Apple (AAPL - Get Report)  won an important regulatory battle on Friday in Australia, where four banks wanted to bargain with the tech giant in order to use its Apple Pay technology to create their own mobile payment services.

The country's competition watchdog denied the banks' request, which could set a global trend to deny other banks the option to create their own contactless payment options for both iPhone and Apple Watch users. 

"It will have global implications," the Australian Competition and Consumer Commission (ACCC) chairman Rod Sims told Reuters. As of now, none of Apple's 3,500 bank partners have access to Apple's contactless payment technology and this ruling could make sure it stays that way.

The banks wanted access to the technology for two reasons: so they didn't have to pay a fee to Apple to get become a bank partner with Apple Pay and in order to increase user engagement on their own branded apps. But on Friday, Sims said that if companies relied too much on Apply Pay technology, then that could hurt innovation in the mobile payments sector.  

Sims also noted that he was worried that allowing the banks to use Apple's payment technology would make Apple too much like Alphabet's (GOOGL - Get Report) Google, creator of the Android smartphone software that is a direct competitor to the iPhone. Apple is known for not allowing any players access to its operating system, whereas Android is generally open source. 

"First, Apple and Android compete for consumers providing distinct business models," Sims said. "If the applicants are successful in obtaining NFC [near field communication] access, this would affect Apple's current integrated hardware-software strategy for mobile payments and operating systems more generally, thereby impacting how Apple competes with Google."

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The banks were disappointed in the decision with the banks' spokesman Lance Blockley claiming that Apple wanted to own the entire mobile wallet in order to increase its services revenue.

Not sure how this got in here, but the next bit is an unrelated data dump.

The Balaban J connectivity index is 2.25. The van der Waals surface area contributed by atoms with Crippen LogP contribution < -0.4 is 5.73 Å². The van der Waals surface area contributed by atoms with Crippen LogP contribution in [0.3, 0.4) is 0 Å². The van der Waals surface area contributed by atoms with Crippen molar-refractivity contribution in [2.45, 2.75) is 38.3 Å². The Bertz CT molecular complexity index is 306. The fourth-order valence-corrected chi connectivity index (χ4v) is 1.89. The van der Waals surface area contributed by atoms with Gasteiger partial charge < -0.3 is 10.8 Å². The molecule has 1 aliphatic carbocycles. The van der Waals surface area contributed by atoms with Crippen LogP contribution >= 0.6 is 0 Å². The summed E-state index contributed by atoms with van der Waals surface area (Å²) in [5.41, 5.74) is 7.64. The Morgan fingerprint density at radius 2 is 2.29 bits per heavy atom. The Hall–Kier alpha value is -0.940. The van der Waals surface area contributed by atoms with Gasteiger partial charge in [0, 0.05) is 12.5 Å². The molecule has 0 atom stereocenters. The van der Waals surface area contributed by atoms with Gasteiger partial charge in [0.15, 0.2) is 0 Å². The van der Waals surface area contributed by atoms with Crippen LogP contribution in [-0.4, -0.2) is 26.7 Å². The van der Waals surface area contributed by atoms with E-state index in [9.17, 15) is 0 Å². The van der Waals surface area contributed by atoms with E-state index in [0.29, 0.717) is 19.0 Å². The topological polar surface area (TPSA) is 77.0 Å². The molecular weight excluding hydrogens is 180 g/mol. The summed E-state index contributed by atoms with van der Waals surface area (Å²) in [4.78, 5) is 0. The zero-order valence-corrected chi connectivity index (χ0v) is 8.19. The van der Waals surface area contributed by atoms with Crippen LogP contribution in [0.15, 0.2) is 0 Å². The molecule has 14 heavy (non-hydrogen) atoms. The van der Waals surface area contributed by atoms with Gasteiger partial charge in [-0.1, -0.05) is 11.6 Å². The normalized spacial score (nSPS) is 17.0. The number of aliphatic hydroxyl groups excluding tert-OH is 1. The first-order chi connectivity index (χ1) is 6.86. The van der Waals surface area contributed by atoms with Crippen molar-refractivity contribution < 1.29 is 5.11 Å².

Apple Pay is grouped into the company's Services Business, which brought in about $25.5 billion in revenue for the full year, or about 12% of the company's revenue (second only to the iPhone segment). Apple CEO Tim Cook said on the company's first-quarter earnings call in January that it wants to double its services business by 2020, implying revenue of $48 billion to $50 billion, according to a note from RBC Capital analyst Amit Daryanani in March. 

While Apple doesn't break out Apply Pay revenue from the Services revenue, Loup Ventures founder Gene Munster doesn't see it accounting for more than 1% of the services revenue in the coming years. That would bring Apple Pay's revenue to a maximum of just $255 million for 2016 and a maximum of about $500 million if its hits the $50 billion Services revenue mark by 2020. 

Apple is less concerned about the revenue chunk that Apple Pay provides the company and more about being a "great feature for our customers," Cook told Munster during an earnings call last summer. 

Last week, Loup Ventures released a note estimating that 13% of the 680 million iPhones in use today have activated Apple Pay and 30% of new iPhones are activating Apple Pay. In addition, Apple noted that Apple Pay transactions were up almost 500% year over year for the September 2016 quarter. 

The four Australian banks, including Bendigo and Adelaide Bank, Commonwealth Bank of Australia, National Australia Bank and Westpac Bank, first submitted their request for a negotiation with Apple to the ACCC last July. In August, Apple responded, claiming that the banks' request was filled with "factual and legal misstatements" and that it would not negotiate with any bank when it came to its Apple Pay technology. That same month, the ACCC denied the four banks an interim authorization to negotiate with Apple. In addition, the ACCC issued a draft response to the four banks that denied their request.